Following what was yet another destructive title defense, against Dominic Wade, Max Kellerman entered the ring and asked a beaming Gennady ‘GGG’ Golovkin, what he planned next. The affable Kazakh simply replied, “Max, I want all the belts.”

Back then Saul ‘Canelo’ Alvarez was the WBC and lineal champion, having defeated Puerto Rican great Miguel Cotto. For Golovkin, the Mexican idol represented the most difficult challenge at middleweight, the title he craved and a superstar name that would enhance his legacy and enlarge his bank balance. Canelo was worth chasing in order for GGG to accomplish his long-held ambition of becoming the first undisputed middleweight champion since Jermain Taylor in 2005.

Since then, much has changed. Following painstaking negotiations and posturing, Gennady Golovkin and Canelo Alvarez finally fought to a controversial draw on 16 September 2017. Most observers felt Golovkin won a clear but competitive contest. In what should have been a fine advertisement for the sport of boxing was ruined by suspicious judging. The familiar stench of corruption lingered in the Vegas skies, as Canelo, the “house fighter” was given the benefit of the doubt and dodged defeat.

In the lead up to the rematch, Canelo shockingly tested positive for clenbuterol. Despite pleading his innocence and adamant it was caused by tainted meat in Mexico – which indeed it may have been – Golovkin himself delivered verbal blows to the Guadalajara native, as emphatically as those that he throws between the ropes. The WBA, WBC and IBF champion claimed that he knew that the man known as “Cinnamon” was a dirty fighter.

With this in mind, should Golovkin afford a rematch to a man with no title and who he believes has sullied the sport of boxing by cheating? Yes, it would generate huge revenue against perhaps the most recognised name in boxing, but would a rematch victory against Canelo guarantee legendary status?

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Maybe Golovkin’s best option is to avoid Canelo altogether. A glance to the past shows that Pernell Whitaker’s stock rose significantly, despite his bout with Julio Cesar Chavez being bogusly declared a draw. Similarly, as time passes, the draw verdict will begin to look favourably towards Golovkin. An asterisk will be placed next to the result signifying inept judging and a potentially, illegally enhanced opponent.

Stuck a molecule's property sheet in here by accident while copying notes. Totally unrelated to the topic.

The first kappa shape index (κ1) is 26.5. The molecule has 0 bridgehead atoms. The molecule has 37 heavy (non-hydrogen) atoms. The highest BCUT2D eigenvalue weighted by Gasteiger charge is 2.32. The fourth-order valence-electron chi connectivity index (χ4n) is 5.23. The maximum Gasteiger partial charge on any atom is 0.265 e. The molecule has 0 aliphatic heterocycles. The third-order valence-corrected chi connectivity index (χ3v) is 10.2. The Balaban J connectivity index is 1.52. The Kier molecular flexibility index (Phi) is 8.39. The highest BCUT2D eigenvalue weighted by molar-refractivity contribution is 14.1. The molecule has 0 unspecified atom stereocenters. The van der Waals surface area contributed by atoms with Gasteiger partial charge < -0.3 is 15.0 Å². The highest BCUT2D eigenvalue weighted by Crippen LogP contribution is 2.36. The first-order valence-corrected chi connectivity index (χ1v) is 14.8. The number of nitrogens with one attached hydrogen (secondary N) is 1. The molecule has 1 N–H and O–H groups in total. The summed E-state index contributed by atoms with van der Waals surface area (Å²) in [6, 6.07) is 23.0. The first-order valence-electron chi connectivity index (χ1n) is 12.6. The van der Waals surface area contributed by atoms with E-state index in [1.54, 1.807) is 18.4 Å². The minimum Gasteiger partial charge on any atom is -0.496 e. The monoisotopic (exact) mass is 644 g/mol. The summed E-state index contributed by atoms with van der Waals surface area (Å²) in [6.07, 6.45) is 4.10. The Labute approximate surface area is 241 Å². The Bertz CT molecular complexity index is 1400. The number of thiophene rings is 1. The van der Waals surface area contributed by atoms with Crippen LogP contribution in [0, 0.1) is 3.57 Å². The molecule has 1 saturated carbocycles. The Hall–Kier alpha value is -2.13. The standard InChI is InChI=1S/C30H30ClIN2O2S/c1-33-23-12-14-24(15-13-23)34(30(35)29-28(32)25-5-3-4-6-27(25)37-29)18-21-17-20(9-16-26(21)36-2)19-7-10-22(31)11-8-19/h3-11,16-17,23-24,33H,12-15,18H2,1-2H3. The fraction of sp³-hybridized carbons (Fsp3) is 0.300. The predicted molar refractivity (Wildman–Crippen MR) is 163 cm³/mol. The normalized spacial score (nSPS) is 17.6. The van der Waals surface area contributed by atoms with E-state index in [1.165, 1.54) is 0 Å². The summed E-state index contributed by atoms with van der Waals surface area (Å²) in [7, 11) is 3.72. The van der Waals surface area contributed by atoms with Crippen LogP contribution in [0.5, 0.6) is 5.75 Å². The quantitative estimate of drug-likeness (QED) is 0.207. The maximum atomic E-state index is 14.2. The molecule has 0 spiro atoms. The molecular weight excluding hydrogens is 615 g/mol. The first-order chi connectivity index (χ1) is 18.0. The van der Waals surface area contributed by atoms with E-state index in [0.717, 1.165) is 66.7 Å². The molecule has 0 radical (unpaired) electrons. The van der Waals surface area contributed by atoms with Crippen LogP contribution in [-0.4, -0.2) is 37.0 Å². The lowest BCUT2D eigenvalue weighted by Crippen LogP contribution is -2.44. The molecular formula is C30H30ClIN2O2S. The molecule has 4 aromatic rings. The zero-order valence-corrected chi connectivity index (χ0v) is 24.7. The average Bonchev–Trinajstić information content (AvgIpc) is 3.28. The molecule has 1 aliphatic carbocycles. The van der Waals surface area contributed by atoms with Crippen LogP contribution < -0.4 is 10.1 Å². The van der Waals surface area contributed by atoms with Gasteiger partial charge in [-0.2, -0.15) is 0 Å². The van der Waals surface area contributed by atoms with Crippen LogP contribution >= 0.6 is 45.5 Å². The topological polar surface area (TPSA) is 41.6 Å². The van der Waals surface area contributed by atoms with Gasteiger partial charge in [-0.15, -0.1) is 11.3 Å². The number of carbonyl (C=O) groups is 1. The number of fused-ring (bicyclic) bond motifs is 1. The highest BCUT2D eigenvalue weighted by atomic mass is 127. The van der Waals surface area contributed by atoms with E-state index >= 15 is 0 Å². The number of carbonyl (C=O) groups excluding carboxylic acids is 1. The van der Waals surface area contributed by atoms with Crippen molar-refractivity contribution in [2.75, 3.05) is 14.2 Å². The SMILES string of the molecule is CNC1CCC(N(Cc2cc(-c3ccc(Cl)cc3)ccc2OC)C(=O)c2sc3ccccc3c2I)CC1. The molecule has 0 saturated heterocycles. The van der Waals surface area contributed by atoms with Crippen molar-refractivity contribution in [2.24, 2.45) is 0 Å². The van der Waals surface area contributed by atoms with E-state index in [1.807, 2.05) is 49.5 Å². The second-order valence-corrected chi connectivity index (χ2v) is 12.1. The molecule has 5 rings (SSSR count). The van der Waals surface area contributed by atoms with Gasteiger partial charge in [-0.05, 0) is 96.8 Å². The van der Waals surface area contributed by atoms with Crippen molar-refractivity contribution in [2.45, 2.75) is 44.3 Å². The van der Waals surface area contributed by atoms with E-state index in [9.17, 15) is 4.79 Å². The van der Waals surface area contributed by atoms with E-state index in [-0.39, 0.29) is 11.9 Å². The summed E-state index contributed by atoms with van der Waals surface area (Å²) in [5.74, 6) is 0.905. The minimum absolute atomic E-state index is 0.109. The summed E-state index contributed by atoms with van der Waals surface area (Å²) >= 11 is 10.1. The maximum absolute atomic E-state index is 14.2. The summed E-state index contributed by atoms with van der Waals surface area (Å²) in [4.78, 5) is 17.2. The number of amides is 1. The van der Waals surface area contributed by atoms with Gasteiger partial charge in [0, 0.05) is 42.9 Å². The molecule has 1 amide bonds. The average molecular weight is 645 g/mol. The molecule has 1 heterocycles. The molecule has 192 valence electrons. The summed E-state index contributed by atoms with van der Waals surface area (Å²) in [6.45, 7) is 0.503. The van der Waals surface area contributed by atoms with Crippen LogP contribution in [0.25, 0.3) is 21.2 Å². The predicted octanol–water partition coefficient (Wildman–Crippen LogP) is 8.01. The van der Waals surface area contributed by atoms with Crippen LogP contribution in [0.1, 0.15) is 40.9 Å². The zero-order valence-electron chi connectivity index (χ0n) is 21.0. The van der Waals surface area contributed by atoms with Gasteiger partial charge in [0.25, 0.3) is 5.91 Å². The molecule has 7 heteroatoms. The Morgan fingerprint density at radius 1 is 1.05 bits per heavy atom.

Golovkin instead should refocus his energies and remember what it was that he set out to accomplish – to be undisputed champion.

In possession of the remaining recognised world title, WBO champion Billy Joe Saunders provides Golovkin (and of course himself) with an opportunity to achieve a unique, career-defining achievement.

Since joining forces with revered trainer Dominic Ingle, the brash Brit has looked refreshed, rejuvenated and remarkable, particularly when expertly dismantling former Golovkin victim – the dangerous David Lemieux in Canada.

Saunders displayed supreme skill and fantastic footwork. His fine punching technique combined with tremendous timing translated into effective and punishing attacks on his flumoxed foe.

This was a performance that highlighted the talents of a man that was at the peak of his powers. A fighter deserving of the title of “champion” and one whose name would surely sparkle on the record of Gennady Golovkin should he opt to take that challenge.

Having vanquished three British fighters in Mathew Macklin, Martin Murray and most recently, Saunders’ Wincobank stablemate Kell Brook, GGG is well-recognised in Britain.

Billy Joe is alligned with veteran promoter Frank Warren who has a history of successfully promoting huge events and would relish a chance to promote a unification fight between Saunders and Golovkin.

Boxing is booming in Britain and a fight between two champions for all the belts would certainly generate intrigue amongst the general public. The polar-opposite personalities of the fighters would clash entertainingly out of the ring before the contrast of combat styles combust in the ring.

At the ripe age of 37 Golovkin understandably wants to maxmise his financial rewards as his time at the top is running out. The contest would be shown on broadcast giant BT’s new BT Sport pay-per-view platform in Britain and fans would clamour for tickets for a special bout that could possibly fill a stadium. Thus guaranteeing that Golovkin gets paid handsomely to compete in this rare event.

A 50-50 unification fight against a fellow champion in his prime, on PPV and in front of a large and raucous crowd. The perfect stage for a ‘Big Drama Show’ – to finally become the undisputed champion of the world and to take his place amongst the pantheon of all time middleweight greats.